Edmonton Pride festival may live on, if volunteers step up
'The city is still here. We still support the concept of a parade,' Coun. Aaron Paquette says
The City of Edmonton will support a pride festival this year if someone is willing to take it over, city councillors told CBC News Thursday.
The Edmonton Pride Festival Society cancelled this year's parade and related events, citing issues from a shortage of volunteers to ongoing discord among LGBTQ2 groups about the festival's makeup.
Coun. Aaron Paquette said he's heard from a few people who may be interested in picking up the festival, but no concrete plan has emerged.
"The city is still here. We still support the concept of a parade. We still support Pride festival," he said. "So if the community comes forward with a workable plan, then we can start having that conversation."
Paquette stressed it's not up to the city to organize a festival, but the city manager's office confirmed the $53,000 available last year for the festival, would be available this year, he said.
Coun. Ben Henderson said he's disappointed the festival has been cancelled but thinks the LGBTQ2 community groups need to sort out the issues themselves.
"I really think it's important to let them find their way through to resolving it," he said. "Intervening I think would probably be inappropriate."
Henderson said he's open to helping any way he can, "but I'd only do it if we were invited."
The festival was cancelled less than a week after a tense Edmonton Pride Festival Society board meeting, where 30 supporters of two groups, Shades of Colour and RaricaNow, showed up demanding changes to the festival, said board co-chair Clayton Hitchcock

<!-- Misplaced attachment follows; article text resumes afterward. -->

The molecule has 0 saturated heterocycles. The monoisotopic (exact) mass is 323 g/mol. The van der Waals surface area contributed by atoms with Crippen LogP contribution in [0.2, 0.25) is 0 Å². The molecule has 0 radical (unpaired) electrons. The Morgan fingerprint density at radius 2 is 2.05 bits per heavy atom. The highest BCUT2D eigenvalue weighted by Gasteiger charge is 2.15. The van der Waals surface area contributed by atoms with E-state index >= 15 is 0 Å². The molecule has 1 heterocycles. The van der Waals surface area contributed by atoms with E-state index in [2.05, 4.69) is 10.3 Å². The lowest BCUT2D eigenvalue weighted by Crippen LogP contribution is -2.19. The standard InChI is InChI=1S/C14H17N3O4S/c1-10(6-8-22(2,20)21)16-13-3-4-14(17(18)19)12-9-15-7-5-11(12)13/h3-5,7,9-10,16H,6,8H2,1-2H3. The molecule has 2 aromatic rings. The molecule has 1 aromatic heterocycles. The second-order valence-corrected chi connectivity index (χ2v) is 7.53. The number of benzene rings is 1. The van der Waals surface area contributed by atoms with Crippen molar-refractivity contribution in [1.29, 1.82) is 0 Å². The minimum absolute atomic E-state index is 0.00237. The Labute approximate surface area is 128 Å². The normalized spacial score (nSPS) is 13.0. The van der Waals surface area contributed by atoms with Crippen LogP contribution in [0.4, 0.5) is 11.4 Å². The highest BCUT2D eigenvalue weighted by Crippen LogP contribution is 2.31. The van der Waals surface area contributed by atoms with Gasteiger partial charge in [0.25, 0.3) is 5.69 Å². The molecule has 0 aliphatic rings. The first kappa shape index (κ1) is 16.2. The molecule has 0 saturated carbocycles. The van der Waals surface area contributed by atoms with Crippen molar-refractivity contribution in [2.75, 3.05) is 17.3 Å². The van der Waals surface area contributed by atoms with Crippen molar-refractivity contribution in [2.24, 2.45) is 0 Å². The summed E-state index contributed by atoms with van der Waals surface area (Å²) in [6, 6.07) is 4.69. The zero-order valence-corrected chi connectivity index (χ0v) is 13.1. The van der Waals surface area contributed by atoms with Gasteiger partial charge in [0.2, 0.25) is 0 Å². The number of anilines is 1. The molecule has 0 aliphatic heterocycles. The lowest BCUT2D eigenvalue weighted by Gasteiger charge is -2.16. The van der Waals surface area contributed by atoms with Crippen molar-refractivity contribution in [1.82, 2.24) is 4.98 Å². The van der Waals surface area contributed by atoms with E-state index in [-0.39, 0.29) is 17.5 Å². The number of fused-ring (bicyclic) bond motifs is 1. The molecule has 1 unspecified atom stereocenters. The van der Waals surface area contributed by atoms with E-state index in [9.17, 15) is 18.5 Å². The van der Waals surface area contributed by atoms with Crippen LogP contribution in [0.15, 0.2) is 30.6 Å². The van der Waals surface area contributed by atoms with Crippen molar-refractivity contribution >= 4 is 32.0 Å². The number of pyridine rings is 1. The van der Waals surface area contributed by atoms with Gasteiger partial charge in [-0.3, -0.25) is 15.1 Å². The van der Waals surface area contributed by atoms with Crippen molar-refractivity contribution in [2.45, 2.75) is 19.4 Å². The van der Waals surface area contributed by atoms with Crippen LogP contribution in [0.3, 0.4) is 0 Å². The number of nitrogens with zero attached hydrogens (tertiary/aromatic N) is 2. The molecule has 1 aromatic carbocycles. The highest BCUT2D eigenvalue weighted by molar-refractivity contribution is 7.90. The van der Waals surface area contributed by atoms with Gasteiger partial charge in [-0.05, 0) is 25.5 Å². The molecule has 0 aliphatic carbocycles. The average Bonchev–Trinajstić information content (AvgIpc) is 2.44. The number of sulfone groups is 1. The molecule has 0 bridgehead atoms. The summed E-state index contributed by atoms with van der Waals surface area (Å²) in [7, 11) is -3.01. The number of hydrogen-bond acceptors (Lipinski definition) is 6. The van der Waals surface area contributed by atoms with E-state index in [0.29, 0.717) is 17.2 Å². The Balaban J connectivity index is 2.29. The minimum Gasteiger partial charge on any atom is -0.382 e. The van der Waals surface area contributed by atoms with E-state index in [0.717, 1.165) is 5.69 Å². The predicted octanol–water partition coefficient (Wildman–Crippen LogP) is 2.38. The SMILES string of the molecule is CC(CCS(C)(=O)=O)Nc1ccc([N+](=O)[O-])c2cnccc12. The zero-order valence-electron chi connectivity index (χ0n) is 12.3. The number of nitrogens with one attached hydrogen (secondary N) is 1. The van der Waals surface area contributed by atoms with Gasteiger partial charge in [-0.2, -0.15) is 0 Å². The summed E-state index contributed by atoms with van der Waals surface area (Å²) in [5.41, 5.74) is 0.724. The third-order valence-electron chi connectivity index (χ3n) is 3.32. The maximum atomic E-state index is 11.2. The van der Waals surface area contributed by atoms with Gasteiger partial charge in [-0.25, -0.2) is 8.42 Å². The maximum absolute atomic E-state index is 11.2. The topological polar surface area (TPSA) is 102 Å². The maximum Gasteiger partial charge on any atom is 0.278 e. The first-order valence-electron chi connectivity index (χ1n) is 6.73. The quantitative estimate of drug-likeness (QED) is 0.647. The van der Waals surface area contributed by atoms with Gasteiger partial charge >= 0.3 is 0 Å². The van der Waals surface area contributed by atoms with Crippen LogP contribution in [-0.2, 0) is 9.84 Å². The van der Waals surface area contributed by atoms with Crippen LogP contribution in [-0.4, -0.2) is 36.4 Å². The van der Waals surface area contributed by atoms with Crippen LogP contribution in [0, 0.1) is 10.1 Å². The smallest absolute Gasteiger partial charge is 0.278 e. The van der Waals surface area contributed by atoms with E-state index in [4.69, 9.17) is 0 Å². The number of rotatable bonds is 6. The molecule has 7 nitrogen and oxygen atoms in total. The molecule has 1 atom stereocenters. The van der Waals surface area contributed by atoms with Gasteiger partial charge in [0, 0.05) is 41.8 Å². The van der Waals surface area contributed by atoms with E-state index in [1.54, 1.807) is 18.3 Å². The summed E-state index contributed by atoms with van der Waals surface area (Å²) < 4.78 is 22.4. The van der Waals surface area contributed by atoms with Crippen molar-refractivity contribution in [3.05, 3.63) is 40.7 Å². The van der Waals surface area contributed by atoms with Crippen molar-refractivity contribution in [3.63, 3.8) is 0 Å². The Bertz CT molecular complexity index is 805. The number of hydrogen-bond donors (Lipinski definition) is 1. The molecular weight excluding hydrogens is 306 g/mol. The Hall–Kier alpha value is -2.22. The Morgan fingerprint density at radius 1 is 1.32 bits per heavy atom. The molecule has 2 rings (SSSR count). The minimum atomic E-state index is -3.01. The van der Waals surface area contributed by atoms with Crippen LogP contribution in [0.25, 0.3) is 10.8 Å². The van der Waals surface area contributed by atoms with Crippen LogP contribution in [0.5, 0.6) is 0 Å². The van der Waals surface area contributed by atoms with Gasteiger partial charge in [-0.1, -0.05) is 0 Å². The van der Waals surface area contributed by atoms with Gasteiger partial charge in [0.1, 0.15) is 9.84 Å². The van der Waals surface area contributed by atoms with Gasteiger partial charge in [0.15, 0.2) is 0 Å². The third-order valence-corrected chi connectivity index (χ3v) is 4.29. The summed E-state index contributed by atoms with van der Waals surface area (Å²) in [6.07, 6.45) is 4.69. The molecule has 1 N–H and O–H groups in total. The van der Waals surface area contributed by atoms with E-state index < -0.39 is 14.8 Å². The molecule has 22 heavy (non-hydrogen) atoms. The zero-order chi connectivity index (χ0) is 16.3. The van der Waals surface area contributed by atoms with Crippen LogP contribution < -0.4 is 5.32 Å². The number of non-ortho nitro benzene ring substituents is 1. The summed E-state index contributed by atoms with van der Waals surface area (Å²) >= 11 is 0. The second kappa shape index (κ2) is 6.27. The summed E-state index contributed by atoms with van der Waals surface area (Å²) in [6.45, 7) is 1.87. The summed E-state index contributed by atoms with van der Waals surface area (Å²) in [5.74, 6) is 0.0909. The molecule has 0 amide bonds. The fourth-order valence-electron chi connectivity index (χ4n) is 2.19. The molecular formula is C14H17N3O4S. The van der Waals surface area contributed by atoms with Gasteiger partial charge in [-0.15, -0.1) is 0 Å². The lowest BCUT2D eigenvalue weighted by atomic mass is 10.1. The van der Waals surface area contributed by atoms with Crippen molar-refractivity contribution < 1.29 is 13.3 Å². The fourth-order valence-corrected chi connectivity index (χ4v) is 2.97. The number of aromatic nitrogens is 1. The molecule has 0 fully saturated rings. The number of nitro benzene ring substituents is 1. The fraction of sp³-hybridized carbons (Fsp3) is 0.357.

Only four representatives from groups, which advocate for people of colour and refugees in Edmonton's LGBTQ2 community, had been invited, he said.
The demands added to the society's decision to cancel the event, Hitchcock said.
"My heart just continued to break," he said Thursday. "I joined the Pride festival because I wanted to work for my community.
"I wanted to create something amazing for them, so definitely there's a sense of failure. I failed my community."
Mayor Don Iveson said he hopes the community can rally together to get something ready in time.
As Mayor I will still be proclaiming Pride Week June 7-16 in <a href="https://twitter.com/hashtag/Edmonton?src=hash&ref_src=twsrc%5Etfw">#Edmonton</a>, notwithstanding the Pride Festival Society’s decision to cancel the parade.<br><br>One way or another, we’ll show our <a href="https://twitter.com/hashtag/yegpride?src=hash&ref_src=twsrc%5Etfw">#yegpride</a> 🏳️🌈<br><br> <a href="https://twitter.com/hashtag/yeg?src=hash&ref_src=twsrc%5Etfw">#yeg</a> <a href="https://twitter.com/hashtag/yegcc?src=hash&ref_src=twsrc%5Etfw">#yegcc</a> <a href="https://t.co/geiB0QSwX8">https://t.co/geiB0QSwX8</a>—@doniveson
"I'm hopeful that in the fullness of time, they'll be some healing in the community, some opportunity to put an event together that satisfies the demand Edmontonians have from all walks of life."
The 10-day event was scheduled to start June 7 with the parade along Whyte Avenue.